“Now this strange guy working for a store that doesn’t have a brand name like Circuit City is telling me that the Circuit City stuff is no good. Who am I going to believe, this strange guy or Circuit City?
“I will keep the faith. If there’s a problem, it must be with this strange unknown product, not with anything from Circuit City.”
Before you scoff, look at yourself and ask if you don’t do the same thing with the more “in” computer brand names.
The problem with computer afficionados is that our products haven’t quite hit what people normally expect from brand-name consistency. Even the best computer “brand name” companies come out with dogs, and fairly often.
I often see people babble about a product I know isn’t terribly good, but it doesn’t matter, because they have brand-name-on-the-brain on this product. I’ve even seen others tell people who are having obviously product-caused problems, “It can’t be the product’s fault, it must be yours. You are not worthy of this.”
That’s no better than the guy who bought the RAM at Circuit City.
The Real Problem
The problem isn’t the use of brand-names as a mental short-circuit, but its excessive use. If you thoroughly researched everything you consumed, you’d probably starve to death, and often not end up with anything much better for the effort. Many products have a well-deserved reputation for consistent quality.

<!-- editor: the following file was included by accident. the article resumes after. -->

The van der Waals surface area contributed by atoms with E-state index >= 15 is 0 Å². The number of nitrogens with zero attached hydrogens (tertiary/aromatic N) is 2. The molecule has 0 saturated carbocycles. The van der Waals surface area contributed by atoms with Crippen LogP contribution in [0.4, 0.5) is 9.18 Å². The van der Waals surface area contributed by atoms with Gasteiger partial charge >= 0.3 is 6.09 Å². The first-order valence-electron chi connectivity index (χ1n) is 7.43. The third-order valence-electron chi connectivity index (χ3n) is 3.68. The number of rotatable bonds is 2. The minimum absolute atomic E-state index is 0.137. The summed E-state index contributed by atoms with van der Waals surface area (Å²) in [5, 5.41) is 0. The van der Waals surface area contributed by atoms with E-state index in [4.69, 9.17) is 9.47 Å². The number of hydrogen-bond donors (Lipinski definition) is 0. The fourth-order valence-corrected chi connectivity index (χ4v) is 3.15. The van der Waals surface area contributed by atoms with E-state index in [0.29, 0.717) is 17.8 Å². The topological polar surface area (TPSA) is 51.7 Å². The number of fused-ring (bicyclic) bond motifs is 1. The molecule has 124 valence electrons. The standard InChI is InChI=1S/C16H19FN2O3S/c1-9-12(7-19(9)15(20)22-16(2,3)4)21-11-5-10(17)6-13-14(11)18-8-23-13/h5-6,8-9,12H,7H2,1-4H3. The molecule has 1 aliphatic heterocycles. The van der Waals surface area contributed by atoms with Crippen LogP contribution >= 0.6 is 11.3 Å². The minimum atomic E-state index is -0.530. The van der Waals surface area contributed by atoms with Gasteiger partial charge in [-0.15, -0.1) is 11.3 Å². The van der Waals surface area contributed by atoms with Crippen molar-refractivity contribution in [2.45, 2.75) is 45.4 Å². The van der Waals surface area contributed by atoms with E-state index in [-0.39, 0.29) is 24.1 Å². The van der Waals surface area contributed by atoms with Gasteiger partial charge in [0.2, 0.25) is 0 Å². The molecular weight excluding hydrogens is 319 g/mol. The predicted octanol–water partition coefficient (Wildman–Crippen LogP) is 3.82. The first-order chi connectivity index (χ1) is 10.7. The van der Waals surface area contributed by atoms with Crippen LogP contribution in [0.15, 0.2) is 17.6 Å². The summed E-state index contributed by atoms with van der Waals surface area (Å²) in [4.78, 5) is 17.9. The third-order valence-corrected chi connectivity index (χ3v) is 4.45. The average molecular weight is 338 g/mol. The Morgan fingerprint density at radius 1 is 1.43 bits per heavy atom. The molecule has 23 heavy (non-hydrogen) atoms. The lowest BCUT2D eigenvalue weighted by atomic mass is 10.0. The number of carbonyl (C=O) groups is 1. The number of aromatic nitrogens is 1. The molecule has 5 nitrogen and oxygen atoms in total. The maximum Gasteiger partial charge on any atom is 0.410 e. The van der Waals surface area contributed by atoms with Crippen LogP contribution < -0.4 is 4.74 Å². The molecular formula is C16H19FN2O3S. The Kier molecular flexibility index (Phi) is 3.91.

The problem is using brand-names as an automatic knee-jerk reaction to everything, big and small, to the exclusion of all else, including reality. Just like that guy with the Circuit City RAM.
Even the best company occasionally makes a lousy product, whether it be a product line, or an individual product. There’s a big difference between saying, “This product will almost always be good” and “This product can’t be bad.”
How many perfect people do you know? Not good, very good or even excellent people. People who are always perfect. None? Let me tell you, even people with the brand-name “Saint” attached to them weren’t perfect. Just very, very good.
So why assume that level of perfection from a product or store?
It is assumed because perfection requires no thought. You don’t have to worry about perfection. You don’t have to think about it. It’s always reliable, always dependable, because . . . it’s perfect.
Isn’t perfection great? Now find it.
There’s nothing wrong with wanting a “perfect” product. Nothing wrong with expecting the vast majority of the products you buy to get the job done well the vast majority of the time. You should seek perfection. Just don’t exclude the possibility of imperfection from something just because it has a brand name.
Now that we’ve precluded “perfection,” let’s move on to “better.” You can’t assume a product is best for you just because it has a brand name. Take the Apple Macintosh. It certainly has a brand name. Many people find it the best product for themselves. That doesn’t mean it’s best for you.
Yes, figuring out what’s best for you requires effort. Yes, this does require thinking. Yes, this is probably overkill in deciding which quart of milk to buy.
But it amazes me to watch people buy computers or cars or houses with the same mental effort they use to buy soft drinks. You can always throw out a lousy Coke, try throwing out a lousy house.
So don’t sweat the small stuff, but save your efforts for the biggies.